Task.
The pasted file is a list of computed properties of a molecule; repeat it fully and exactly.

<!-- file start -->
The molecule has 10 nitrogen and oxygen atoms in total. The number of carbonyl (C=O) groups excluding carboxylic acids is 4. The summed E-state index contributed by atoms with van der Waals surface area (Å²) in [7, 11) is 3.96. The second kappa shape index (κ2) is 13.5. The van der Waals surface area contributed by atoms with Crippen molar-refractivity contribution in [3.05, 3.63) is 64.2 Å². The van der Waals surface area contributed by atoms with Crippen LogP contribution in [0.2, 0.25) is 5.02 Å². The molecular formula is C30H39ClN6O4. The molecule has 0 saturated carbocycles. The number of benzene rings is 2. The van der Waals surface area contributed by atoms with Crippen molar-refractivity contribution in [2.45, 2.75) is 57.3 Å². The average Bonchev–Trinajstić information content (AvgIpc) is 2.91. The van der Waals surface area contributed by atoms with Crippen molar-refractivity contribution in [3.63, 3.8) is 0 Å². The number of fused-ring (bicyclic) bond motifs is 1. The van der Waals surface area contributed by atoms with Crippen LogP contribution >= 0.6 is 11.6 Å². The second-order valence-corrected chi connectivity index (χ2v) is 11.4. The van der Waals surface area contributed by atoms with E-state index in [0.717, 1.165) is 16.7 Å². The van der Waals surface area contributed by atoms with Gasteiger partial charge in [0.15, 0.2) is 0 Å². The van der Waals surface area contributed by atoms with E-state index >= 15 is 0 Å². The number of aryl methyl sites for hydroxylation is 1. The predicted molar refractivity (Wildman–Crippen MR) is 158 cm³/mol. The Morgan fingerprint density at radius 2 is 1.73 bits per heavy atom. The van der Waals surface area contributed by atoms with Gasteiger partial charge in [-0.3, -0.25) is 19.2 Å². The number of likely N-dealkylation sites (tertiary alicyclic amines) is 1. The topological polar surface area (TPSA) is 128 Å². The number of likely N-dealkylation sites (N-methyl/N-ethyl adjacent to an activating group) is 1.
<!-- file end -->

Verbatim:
The molecule has 10 nitrogen and oxygen atoms in total. The number of carbonyl (C=O) groups excluding carboxylic acids is 4. The summed E-state index contributed by atoms with van der Waals surface area (Å²) in [7, 11) is 3.96. The second kappa shape index (κ2) is 13.5. The van der Waals surface area contributed by atoms with Crippen molar-refractivity contribution in [3.05, 3.63) is 64.2 Å². The van der Waals surface area contributed by atoms with Crippen LogP contribution in [0.2, 0.25) is 5.02 Å². The molecular formula is C30H39ClN6O4. The molecule has 0 saturated carbocycles. The number of benzene rings is 2. The van der Waals surface area contributed by atoms with Crippen molar-refractivity contribution in [2.45, 2.75) is 57.3 Å². The average Bonchev–Trinajstić information content (AvgIpc) is 2.91. The van der Waals surface area contributed by atoms with Crippen molar-refractivity contribution in [3.63, 3.8) is 0 Å². The number of fused-ring (bicyclic) bond motifs is 1. The van der Waals surface area contributed by atoms with Crippen LogP contribution >= 0.6 is 11.6 Å². The second-order valence-corrected chi connectivity index (χ2v) is 11.4. The van der Waals surface area contributed by atoms with E-state index in [0.717, 1.165) is 16.7 Å². The van der Waals surface area contributed by atoms with Gasteiger partial charge in [0.15, 0.2) is 0 Å². The van der Waals surface area contributed by atoms with E-state index >= 15 is 0 Å². The number of aryl methyl sites for hydroxylation is 1. The predicted molar refractivity (Wildman–Crippen MR) is 158 cm³/mol. The Morgan fingerprint density at radius 2 is 1.73 bits per heavy atom. The van der Waals surface area contributed by atoms with Gasteiger partial charge in [-0.3, -0.25) is 19.2 Å². The number of likely N-dealkylation sites (tertiary alicyclic amines) is 1. The topological polar surface area (TPSA) is 128 Å². The number of likely N-dealkylation sites (N-methyl/N-ethyl adjacent to an activating group) is 1.